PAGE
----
# W1D3 tutorial content discussion

amazing post! and that thing they say it’s not is PCA

it’s an application of bayes rule, see wiki section relation to bayesian inference: https://en.wikipedia.org/wiki/Maximum_likelihood_estimation

max p(theta | y, x) = max p(y | x,theta) * p(theta) / p(y)

denominator is independent of theta so =>

max p(theta | y, x) = max p(y | x,theta) * p(theta)

if we assume p(theta) is uniform then

max p(theta | y,x) = max p(y | theta, x)

(all these max’s are wrt theta)

and @NingMei to clarify your original question it’s not that they are the same but rather maximizing both of them wrt theta give the same maximal theta result

but the notebook does set them equal to each other for some reason?

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### W1D3-Tuto6 / Bonus exercise AIC:

• Which variance are we considering here?
• Any insight/demonstration on why the first and last terms are considered constants / end up being cancelled out?

Thanks!

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L is equal to p if we treat both as functions of x, y, and theta. Of course, as you nicely explained, L(theta| y,x) is not equal to p(theta|y,x). This is why the MLE is in general different from MAP estimators.

This is a nice derivation of how we end up maximising likelihood, given the specific conditions for the prior. But do you disagree that it is a matter of notation? They point to the same pdf, right? Or do you mean that only the optimal value is the same after maximising both?

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yeah sorry I didn’t address that they also said L vs p, in this case they are using them interchangeably I believe

no they are not the same thing?
p(theta | y,x) = p(y | x,theta) * p(theta) / p(y)

but for maximization purposes they are the same

I was also really confused by the statement that the last term is a constant! But I think this is how it goes:

I believe here sigma^2 is also estimated via MLE, thus sigma^2 = \sum [(y - y_tilde)^2] / N (we have it immediately in the next paragraph), and if we plug this into the log-likelihood equation above, the two \sum [(y - y_tilde)^2] terms (in the numerator and denominator, respectively) cancel out with each other, thus the last term in MLE is a constant.

The first term is also not technically a constant, but since the number of data point n is the same across all models, and we only care about the relative difference, we can indeed drop it.

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I think the order the variables appear inside the parenthesis is the confusing bit.

L(θ|x,y), a likelihood function, is not equal to p(θ|x,y), a posterior function. They are related by Bayes rule as you presented it, but I think that L(θ|x,y) is equal, the very same pdf, as p(y|θ,x).

I am assuming people wanted to write L() with θ as first argument, as this is the parameter that you would usually optimise for, as we did today, but still find it a bit confusing.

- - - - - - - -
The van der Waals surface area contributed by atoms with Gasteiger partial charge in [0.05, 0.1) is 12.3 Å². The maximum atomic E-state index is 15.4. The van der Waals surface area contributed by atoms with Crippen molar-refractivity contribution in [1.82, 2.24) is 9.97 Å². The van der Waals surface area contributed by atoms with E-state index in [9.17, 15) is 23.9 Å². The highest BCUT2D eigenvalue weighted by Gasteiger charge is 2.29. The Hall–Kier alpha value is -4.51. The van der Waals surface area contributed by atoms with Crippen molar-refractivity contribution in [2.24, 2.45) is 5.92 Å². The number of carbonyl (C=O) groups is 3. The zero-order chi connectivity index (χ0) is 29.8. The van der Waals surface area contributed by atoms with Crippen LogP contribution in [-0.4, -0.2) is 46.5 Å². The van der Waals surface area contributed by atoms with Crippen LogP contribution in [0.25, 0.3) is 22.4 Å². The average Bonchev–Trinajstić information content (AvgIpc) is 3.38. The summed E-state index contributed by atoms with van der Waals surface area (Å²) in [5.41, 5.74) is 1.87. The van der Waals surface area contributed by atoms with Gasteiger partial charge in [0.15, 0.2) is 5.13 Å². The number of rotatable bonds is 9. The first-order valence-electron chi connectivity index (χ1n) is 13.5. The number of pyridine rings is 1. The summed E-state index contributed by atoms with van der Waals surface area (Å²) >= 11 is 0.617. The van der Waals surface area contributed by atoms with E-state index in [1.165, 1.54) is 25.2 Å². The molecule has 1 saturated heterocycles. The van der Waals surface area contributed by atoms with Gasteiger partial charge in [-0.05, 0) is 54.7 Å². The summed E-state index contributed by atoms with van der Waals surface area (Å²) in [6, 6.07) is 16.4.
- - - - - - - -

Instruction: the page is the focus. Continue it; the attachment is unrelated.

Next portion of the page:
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oooh that is the convention! I see here: https://en.wikipedia.org/wiki/Likelihood_function

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this question came up in my pod today, and this thread is very helpful for understanding! is there any way I can link my students to this, or is it restricted to TAs?

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I don’t think there will be any objections to open up this thread also to students? @carsen.stringer Maybe Carsen can do it?

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i don’t see a way to maybe next time the discussion can happen in the main forum? also then maybe you’ll get help from the people who’ve actually done the content sorry I haven’t been more helpful

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perhaps @kevinwli, as the original poster, can change the category?

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I changed the sub-category, you can now:)

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In tutorial 2 appendix, what is the stimulus likelihood function? How can x be decoded given y?

For the T2 Exercise 1 plot, the likelihood image won’t follow changes you make to sigma in the likelihood function. The plotting code uses its own likelihood calculation with sigma=1. You can set sigma in the plotting function.

We were confused why the plots stayed the same with different sigma!

What are the Frequentist and Bayesian frameworks mentioned in the W1D3 outro video? Dr. Wei mentions that MLE is from the frequentist framework. Maximum a posteriori (MAP) estimation is MLE with the addition of a prior probability term (prior*p(params|data). Does this mean that the Frequentist framework is subsumed by the Bayesian framework? Are there good resources for understanding these “competing” frameworks?

In a frequentist framework, the unknown parameter (let’s call it theta) is treated as a fixed, but unknown quantity. Since it’s fixed (deterministic), statement such as “theta falls in the confidence interval 95% of the time” doesn’t make any sense, because theta is either in the interval, or not. The probability in a frequentist framework comes from sampling: Imagine we repeat the experiment a few times (e.g., draw samples from a Gaussian) , the observation we get will be different each time, thus the MLE estimate and confidence interval will also jump around.

In a Bayesian framework, theta is a random variable (that’s why we can assign a prior distribution to it!), and you can freely use expression such as “the posterior distribution of theta”, or “theta has a 95% probability to be within interval…”.

I wouldn’t say one is subsumed or better/wrose than the other. There are contexts where one is more applicable (e.g., base rate neglact) though.